By Karine Kalantarian
State-run post offices across Armenia have started enforcing a sharp rise in fixed-line telephone charges despite repeated government pledges to block the extremely unpopular measure announced by the ArmenTel operator two months ago.
The board of directors of the Greek-owned telecommunications monopoly decided on October 21 to double its per-minute fee for local phone calls to 8 drams (1.5 U.S. cents) starting from January. The ArmenTel directors lowered from 360 minutes to 120 minutes the monthly time threshold for charging phone users for every minute of conversation. They also scrapped altogether an alternative optional scheme that gives subscribers unlimited time in exchange for a flat fee of 3,600 drams ($6.4) paid in advance.
Yerevan offices of the Haypost postal service, which collects the bulk of ArmenTel revenues, were on Friday refusing to accept advance payments for January, citing instructions from the company’s chief executive, Vruyr Arakelian.
“You can’t do that now because we got an order not to levy fixed payments for January,” said a cashier at one of them. She produced an appropriate written directive that was dated December 3 and carried Arakelian’s signature.
The document was signed a few days after Transport and Communications Minister Andranik Manukian, whose agency controls Haypost, again branded the ArmenTel move “illegal” and vowed to take the telecom firm to court.
Manukian reaffirmed the pledge on Friday but could not explain why Haypost is now implementing ArmenTel’s decision. “If they don’t accept [pre-payments], I’ll come back and fire the Haypost chief,” he told RFE/RL from Geneva where he was attending an international conference together with President Robert Kocharian. They were due to return to Yerevan later in the day.
“I did instruct him to continue to accept the pre-payments. I will clear up things once I get back,” the minister added.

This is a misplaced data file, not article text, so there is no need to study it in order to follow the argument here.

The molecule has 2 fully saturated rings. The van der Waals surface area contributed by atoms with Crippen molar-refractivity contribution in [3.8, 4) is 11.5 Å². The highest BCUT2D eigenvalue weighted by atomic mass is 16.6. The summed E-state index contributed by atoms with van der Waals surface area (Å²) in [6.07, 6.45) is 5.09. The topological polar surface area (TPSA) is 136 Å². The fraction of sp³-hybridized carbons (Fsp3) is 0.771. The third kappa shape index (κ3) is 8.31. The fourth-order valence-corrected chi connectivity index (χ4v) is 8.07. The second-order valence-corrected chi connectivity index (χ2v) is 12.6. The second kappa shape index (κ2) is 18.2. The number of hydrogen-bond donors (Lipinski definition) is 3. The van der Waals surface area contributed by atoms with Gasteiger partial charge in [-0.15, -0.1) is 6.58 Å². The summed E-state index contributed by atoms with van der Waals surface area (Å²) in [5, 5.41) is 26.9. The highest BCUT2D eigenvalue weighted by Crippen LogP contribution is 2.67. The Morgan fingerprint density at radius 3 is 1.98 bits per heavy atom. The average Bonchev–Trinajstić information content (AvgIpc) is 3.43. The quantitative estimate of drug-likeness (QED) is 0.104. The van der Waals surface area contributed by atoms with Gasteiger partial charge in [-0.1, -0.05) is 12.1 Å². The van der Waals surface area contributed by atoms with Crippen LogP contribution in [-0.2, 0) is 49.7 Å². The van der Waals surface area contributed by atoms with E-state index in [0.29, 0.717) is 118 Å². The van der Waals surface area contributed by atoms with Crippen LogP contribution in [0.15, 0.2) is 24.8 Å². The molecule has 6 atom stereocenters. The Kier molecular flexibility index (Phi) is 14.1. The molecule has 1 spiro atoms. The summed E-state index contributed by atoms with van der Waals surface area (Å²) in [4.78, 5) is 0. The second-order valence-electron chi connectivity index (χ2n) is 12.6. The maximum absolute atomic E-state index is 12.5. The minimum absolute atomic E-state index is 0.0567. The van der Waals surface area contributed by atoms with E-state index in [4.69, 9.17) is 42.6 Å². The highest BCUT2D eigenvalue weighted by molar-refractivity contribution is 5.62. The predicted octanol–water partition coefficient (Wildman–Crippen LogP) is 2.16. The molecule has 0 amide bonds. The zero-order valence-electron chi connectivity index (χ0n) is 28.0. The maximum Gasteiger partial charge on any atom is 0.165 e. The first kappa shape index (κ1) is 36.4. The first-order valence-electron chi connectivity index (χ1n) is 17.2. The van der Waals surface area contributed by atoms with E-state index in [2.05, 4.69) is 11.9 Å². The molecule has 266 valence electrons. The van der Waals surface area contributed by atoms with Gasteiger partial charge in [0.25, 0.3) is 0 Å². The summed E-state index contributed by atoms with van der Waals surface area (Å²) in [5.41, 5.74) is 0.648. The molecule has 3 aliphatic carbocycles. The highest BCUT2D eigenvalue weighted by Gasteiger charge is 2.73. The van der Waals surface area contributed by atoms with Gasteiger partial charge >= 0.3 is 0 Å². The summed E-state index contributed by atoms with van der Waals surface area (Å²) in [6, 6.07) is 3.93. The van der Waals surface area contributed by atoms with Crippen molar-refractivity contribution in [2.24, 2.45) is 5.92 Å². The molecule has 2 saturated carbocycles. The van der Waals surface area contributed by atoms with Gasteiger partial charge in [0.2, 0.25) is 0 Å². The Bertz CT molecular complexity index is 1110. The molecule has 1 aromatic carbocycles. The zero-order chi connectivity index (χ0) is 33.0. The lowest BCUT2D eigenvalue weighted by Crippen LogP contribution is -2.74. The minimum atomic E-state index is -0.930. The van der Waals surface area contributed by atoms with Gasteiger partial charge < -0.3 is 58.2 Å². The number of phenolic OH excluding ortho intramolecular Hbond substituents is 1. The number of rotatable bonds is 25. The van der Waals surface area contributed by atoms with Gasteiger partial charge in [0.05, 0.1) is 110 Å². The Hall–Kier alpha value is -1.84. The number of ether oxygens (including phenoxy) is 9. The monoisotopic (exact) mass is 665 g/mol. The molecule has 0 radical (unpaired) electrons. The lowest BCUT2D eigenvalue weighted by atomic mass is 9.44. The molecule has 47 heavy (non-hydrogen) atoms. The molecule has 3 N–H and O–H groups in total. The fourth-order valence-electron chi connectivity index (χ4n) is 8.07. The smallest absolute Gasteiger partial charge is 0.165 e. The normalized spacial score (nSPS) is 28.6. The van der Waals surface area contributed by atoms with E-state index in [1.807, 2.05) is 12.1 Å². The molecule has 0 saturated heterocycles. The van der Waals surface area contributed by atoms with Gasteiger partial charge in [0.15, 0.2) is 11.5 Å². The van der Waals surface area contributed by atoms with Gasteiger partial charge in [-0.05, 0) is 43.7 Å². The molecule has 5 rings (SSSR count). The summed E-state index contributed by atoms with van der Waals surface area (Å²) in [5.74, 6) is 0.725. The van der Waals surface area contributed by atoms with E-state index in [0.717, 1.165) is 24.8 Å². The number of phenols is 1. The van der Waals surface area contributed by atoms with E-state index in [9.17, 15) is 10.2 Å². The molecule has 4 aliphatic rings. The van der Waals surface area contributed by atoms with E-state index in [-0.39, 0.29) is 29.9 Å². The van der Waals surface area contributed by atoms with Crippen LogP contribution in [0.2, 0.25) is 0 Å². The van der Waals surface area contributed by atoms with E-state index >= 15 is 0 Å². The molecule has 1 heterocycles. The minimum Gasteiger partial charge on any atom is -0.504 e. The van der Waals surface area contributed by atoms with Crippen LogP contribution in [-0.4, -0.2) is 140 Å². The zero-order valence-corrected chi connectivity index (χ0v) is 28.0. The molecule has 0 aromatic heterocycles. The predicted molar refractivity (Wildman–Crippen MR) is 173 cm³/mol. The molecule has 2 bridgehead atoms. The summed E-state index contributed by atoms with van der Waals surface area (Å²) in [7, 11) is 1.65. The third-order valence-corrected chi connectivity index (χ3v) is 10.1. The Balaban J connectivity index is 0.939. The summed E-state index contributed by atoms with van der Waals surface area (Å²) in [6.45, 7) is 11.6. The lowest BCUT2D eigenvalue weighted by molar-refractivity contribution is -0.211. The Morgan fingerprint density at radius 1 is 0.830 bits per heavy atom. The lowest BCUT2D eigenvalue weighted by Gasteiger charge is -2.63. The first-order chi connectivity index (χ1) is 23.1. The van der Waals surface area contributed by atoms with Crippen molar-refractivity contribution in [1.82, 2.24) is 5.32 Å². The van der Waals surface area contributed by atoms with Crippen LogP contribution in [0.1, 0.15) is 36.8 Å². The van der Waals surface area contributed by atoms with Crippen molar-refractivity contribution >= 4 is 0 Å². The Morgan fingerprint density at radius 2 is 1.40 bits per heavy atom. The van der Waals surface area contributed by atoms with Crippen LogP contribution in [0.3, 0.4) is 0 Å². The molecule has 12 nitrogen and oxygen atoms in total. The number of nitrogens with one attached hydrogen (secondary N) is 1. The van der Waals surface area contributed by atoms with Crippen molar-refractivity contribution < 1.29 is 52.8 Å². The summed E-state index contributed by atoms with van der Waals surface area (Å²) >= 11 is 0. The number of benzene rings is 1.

The Armenian government insists that ArmenTel can not raise its phone prices without the approval of the Transport and Communications Ministry. Manukian said the government will sue the subsidiary of the Hellenic Telecommunications Organization (OTE) later this month for its refusal to reverse the October 21 decision.
Meanwhile, ArmenTel spokeswoman Gohar Simonian indicated that the company’s board has no intention to bow to the pressure and will go ahead with its plans.
The price increase came after the government’s decision in late September to unilaterally revoke ArmenTel’s exclusive rights to mobile phone services and external Internet traffic in Armenia on the grounds that it has been abusing its legal monopoly. Manukian and Justice Minister David Harutiunian said at the time that the government will make corresponding changes to ArmenTel’s operating license by the beginning of November. However, the anticipated decision has been delay for unknown reasons.
ArmenTel says a unilateral punitive action would breach the terms of its 1998 takeover by OTE and would be challenged in an international court.